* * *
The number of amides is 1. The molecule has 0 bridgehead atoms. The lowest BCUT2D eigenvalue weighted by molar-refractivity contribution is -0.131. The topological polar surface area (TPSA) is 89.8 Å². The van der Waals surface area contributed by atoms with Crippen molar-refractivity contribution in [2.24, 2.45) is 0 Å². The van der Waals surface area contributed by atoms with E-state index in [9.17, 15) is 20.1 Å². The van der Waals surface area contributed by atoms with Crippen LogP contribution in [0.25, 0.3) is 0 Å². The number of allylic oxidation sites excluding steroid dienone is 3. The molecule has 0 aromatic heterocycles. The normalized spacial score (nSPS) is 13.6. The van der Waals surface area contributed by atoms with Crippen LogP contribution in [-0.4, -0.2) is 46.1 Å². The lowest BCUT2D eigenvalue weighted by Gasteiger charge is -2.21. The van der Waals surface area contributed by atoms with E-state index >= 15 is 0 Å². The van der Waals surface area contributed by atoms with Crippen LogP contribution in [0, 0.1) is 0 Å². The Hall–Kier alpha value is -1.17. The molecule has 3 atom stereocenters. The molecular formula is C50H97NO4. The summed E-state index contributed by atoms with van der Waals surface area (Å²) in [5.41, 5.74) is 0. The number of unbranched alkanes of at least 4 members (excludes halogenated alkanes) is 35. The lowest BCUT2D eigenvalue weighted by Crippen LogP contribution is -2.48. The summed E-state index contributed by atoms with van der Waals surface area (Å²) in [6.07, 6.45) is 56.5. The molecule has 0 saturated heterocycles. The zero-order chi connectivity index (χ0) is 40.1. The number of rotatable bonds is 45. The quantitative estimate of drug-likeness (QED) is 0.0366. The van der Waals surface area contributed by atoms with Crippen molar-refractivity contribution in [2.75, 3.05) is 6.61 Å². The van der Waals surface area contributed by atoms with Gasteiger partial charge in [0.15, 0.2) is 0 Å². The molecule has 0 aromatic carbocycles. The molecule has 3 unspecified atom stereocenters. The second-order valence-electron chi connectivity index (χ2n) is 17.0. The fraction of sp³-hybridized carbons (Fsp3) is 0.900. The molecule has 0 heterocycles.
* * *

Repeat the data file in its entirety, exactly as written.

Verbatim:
The number of amides is 1. The molecule has 0 bridgehead atoms. The lowest BCUT2D eigenvalue weighted by molar-refractivity contribution is -0.131. The topological polar surface area (TPSA) is 89.8 Å². The van der Waals surface area contributed by atoms with Crippen molar-refractivity contribution in [2.24, 2.45) is 0 Å². The van der Waals surface area contributed by atoms with E-state index in [9.17, 15) is 20.1 Å². The van der Waals surface area contributed by atoms with Crippen LogP contribution in [0.25, 0.3) is 0 Å². The number of allylic oxidation sites excluding steroid dienone is 3. The molecule has 0 aromatic heterocycles. The normalized spacial score (nSPS) is 13.6. The van der Waals surface area contributed by atoms with Crippen LogP contribution in [-0.4, -0.2) is 46.1 Å². The lowest BCUT2D eigenvalue weighted by Gasteiger charge is -2.21. The van der Waals surface area contributed by atoms with E-state index >= 15 is 0 Å². The van der Waals surface area contributed by atoms with Crippen LogP contribution in [0, 0.1) is 0 Å². The Hall–Kier alpha value is -1.17. The molecule has 3 atom stereocenters. The molecular formula is C50H97NO4. The summed E-state index contributed by atoms with van der Waals surface area (Å²) in [5.41, 5.74) is 0. The number of unbranched alkanes of at least 4 members (excludes halogenated alkanes) is 35. The lowest BCUT2D eigenvalue weighted by Crippen LogP contribution is -2.48. The summed E-state index contributed by atoms with van der Waals surface area (Å²) in [6.07, 6.45) is 56.5. The molecule has 0 saturated heterocycles. The zero-order chi connectivity index (χ0) is 40.1. The number of rotatable bonds is 45. The quantitative estimate of drug-likeness (QED) is 0.0366. The van der Waals surface area contributed by atoms with Crippen molar-refractivity contribution in [2.75, 3.05) is 6.61 Å². The van der Waals surface area contributed by atoms with Gasteiger partial charge in [0.15, 0.2) is 0 Å². The molecule has 0 aromatic carbocycles. The molecule has 3 unspecified atom stereocenters. The second-order valence-electron chi connectivity index (χ2n) is 17.0. The fraction of sp³-hybridized carbons (Fsp3) is 0.900. The molecule has 0 heterocycles.